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The 'Odds and Ends' of Food Animals - 'ethnocentric' ideas about cuisine?

I was at a Chinese restaurant when I heard a white customer's musings on the beef tripe that had been placed on the table. He quoted his former anthropology professor as having said, "The number of animal parts a culture deems fit for consumption is an indication of the affluence of a culture." He believed that the more affluent a culture is, the more of an animal it can afford to throw away. American society, being more affluent than Chinese society, can afford not to eat the "odds and ends" of cows, that is, internal organs like gut and kidney, and extremities such as feet and ears.

I decided to get some other perspectives on the quote attributed to the anthropology professor. So I ran it by 2 of my good friends who happen to be African American - one was raised in the North, and the other in the South. I also ran the statement by another friend who happened to be Chinese. Here's their combined output on the matter:

Mr J, born and bred in the North, says, the statement about the number of animal parts considered edible being inversely related to a culture's affluence isn't even accurate. He pointed out that Europeans, including high society Europeans, have always used the internal organs of animals in their cooking, as well as other supposedly 'unwanted' parts like the feet of pigs. One example is sweetbreads, made from the thymus or pancreas of veal, young beef, lamb and pork.

Duck liver pate and goose liver pate (foie gras) are French delicacies and they don't come cheap. See for some prices.

The French also consume the brains, hearts, kidneys, thymus and pancreas of animals. See

The Germans use the feet and hocks of pigs in a great variety of recipes. Some examples are:

Beef tripe (a part of the cow's stomach), which certain white Americans raise an eyebrow at in Chinese restaurants, is also eaten in various part of Europe:

Well, I guess if we go by that anthropology professor's line of reasoning, the Germans, French, Irish and Greeks must be as 'poor' as the Chinese. Were the Chinese 'poor' anyway? Chinese medieval records indicate the animal parts considered 'not worth eating' by white Americans today were being eaten in China during the Middle Ages, a China which Ibn Battuta (a contemporary of Marco Polo who travelled even more widely than Marco Polo) described as one of the safest and wealthiest realms in the world. (Ibn Battuta also described Mali, in West Africa, as having one of the lowest crime rates he encountered.) China at that time was more technologically and culturally advanced than Europe. Which is beside the point, anyway, since both Europeans and Chinese seemed to consume the internal organs and extremities of lifestock with equal gusto.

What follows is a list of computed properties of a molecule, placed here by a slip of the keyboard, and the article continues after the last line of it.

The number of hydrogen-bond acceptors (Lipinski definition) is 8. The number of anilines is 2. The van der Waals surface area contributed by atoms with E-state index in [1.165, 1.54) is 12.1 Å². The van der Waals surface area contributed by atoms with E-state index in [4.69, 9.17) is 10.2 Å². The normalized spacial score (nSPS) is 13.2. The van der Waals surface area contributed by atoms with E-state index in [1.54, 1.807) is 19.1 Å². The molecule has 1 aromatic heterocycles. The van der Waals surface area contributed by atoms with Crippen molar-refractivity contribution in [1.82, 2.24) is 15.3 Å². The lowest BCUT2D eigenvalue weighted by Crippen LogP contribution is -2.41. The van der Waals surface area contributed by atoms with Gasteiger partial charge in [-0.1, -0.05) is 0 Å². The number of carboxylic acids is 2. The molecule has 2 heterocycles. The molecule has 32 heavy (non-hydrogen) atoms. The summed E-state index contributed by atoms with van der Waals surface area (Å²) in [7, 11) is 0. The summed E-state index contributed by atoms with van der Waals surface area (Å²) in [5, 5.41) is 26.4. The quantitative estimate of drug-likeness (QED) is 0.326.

So where did we get the idea about the tripe or certain other parts of a food animal being "inedible" anyway? I don't know. But what we know is that this idea seems to have existed among European Americans even if it did not exist in Europe. White slave masters in the American South considered pig's ears, pig's feet and pig's guts the "unwanted,odd" parts of the animal. Slave masters gave the slaves the parts of the animal they didn't want. However, the black slaves' practical creativity outshone the limited vision of their white masters and they created delicious dishes such as:

These dishes became an integral part of Southern cooking, and are enjoyed by blacks and whites alike.

Lady M, who grew up in the South, was incredulous that the white man could have said such a thing in public. She found the remark very offensive. Anyway, the idea that only poor folk have to "use every part of the animal" seems to have come out of the slave-holding South. The social and racial dynamics of that place and era are probably not what we would like to influence our sensibilities, if we are to move towards a future of equal respect for all 'races'.

And to my Chinese friends, the guts, feet and ears of pig are not "odds and ends" but rather, delicacies. Individual Chinese may prefer eating pig's trotters to eating "regular, boring pork". The French eat snails and frogs, and many white Americans consider French cuisine refined and classy. But when Chinese restaurants serve up frogs and sea slugs, some of the same white Americans consider it exotic or gross, a clear case of double standards.On the note of culinary similarities between cultures, the Swedish have elk blood soup, while Filipinos have a pig blood dish called dinuguan. Chinese and Vietnamese also consume clotted chicken, pig and duck blood (often served in cubes which have a texture similar to jello). The Czechs have beef tongue soup while the Koreans have beef tongue barbecue. As one can see, the kind of 'Asian food' that typically evokes a 'yuck' reaction on the part of Westerners do have their European counterparts. Yet the reaction of some people to the use of the *same* ingredients in international cuisine may vary according to their perception of the originating culture. Even anthropologists are not immune from ethnocentric judgements and racism.